TPM works by creating encryption codes. Half of the encryption key is stored on the TPM chip and the other half is stored on the computer hard drive. Unless programmed to do so, the TPM chip will never release its half of the encryption key, meaning without that TPM chip, the computer will not boot.
Firmware such as Microsoft’s BitLocker requires TPM. Microsoft explains, “BitLocker uses the enhanced security capabilities of the TPM to make data accessible only if the computer’s BIOS firmware code and configuration, original boot sequence, boot components, and BCD configuration all appear unaltered and the encrypted disk is located in the original computer.” If any of these things are changed, the computer will not boot.
Besides monitoring the health and security of the computer’s boot environment, other functions of TPM include:
These functions are particularly important for industrial and medical computers, as there may be hundreds or even of thousands of computers to update and secure. Without TPM, updates can still be rolled out to a fleet of computers by providing access to the computer network, but this leaves the system vulnerable to hackers. Or, each computer can be updated at the hardware level, manually and individually, which may be very time consuming. TPM ensures the computer fleet is only updated by a verified source.
In a recent blog from TCG, the company says “all Windows laptops, desktops, and servers include a TPM.” TPM has become standard in many consumer grade computers over the last few years, but the blog goes on to explain new frontiers of TPM stating that “in February , the TPM was recommended for use in securing high-risk industrial devices in the newly released international standard IEC 62443-4-2.” TPM prevents hackers from getting sensitive data about your business, and it also prevents them from manipulating or freezing your machines.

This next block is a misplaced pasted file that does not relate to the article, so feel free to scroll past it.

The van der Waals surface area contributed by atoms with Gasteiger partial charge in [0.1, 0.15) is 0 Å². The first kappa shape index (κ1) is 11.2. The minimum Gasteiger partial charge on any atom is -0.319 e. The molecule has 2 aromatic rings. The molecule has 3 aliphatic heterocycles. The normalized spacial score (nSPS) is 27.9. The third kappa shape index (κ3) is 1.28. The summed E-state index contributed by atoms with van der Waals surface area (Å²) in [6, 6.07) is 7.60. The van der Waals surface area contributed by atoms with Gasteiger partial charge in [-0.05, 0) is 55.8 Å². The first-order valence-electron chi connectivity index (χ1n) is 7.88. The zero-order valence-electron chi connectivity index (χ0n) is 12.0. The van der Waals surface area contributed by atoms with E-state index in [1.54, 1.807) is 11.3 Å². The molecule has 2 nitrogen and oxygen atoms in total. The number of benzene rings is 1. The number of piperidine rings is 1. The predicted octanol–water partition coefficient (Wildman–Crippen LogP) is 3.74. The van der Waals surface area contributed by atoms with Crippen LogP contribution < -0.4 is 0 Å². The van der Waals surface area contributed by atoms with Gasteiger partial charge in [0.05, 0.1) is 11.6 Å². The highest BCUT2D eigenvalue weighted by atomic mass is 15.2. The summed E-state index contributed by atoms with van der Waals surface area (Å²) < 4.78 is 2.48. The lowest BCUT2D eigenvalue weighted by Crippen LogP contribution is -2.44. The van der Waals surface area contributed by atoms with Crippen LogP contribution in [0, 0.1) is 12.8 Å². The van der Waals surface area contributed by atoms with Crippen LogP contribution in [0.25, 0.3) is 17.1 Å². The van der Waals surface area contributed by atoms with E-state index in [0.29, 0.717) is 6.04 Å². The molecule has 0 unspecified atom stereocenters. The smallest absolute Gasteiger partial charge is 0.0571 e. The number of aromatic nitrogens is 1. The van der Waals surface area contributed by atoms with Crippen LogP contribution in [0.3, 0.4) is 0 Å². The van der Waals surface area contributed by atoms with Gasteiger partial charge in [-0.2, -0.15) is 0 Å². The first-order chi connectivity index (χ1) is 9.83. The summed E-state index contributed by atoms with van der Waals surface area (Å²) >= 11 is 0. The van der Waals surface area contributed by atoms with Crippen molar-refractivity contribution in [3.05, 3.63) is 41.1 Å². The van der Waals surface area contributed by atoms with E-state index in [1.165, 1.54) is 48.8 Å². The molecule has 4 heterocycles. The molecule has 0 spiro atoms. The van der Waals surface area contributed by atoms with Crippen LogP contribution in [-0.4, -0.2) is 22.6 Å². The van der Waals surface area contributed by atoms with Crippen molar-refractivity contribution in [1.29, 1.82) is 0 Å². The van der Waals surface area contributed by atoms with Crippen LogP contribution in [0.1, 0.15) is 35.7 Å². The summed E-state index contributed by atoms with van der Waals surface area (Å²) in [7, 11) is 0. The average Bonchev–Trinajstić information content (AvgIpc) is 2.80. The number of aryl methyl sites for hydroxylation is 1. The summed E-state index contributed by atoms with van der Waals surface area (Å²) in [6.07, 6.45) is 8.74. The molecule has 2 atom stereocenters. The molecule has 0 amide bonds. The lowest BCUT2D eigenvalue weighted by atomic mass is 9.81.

In the automotive industry, TPM is used to guard a vehicle’s software. If someone can hack the software of your vehicle, they can control the vehicle’s break system, GPS and more. Likewise, if a hacker gains access to your machinery, they can freeze or alter the machine’s behavior.
In healthcare, TPM is important for protecting patient data. It provides an extra level of security if your computer or tablet is stolen or lost and it protects your IT infrastructure from unauthorized users. While TPM is the hardware focused part of the security measure, Intel VPro is the software that gives a user control and adds more features to TPM. VPro can do a secured remote diagnostic through TPM. For example, say an onboard computer in an ambulance has a problem, as long as there is internet, the hospital IT can run a check and reboot remotely without the ambulance ever returning to the hospital.
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Tom Poplawski has more than 14 years of engineering and design experience in the computer hardware field. He currently works as Product Manager at Teguar Computers and holds a BS in Electrical and Computer Engineering Technology from Purdue University. When he is not thinking hard about how to build better computers, he enjoys outdoor activities, photography, traveling the world, and finding the best restaurants in town.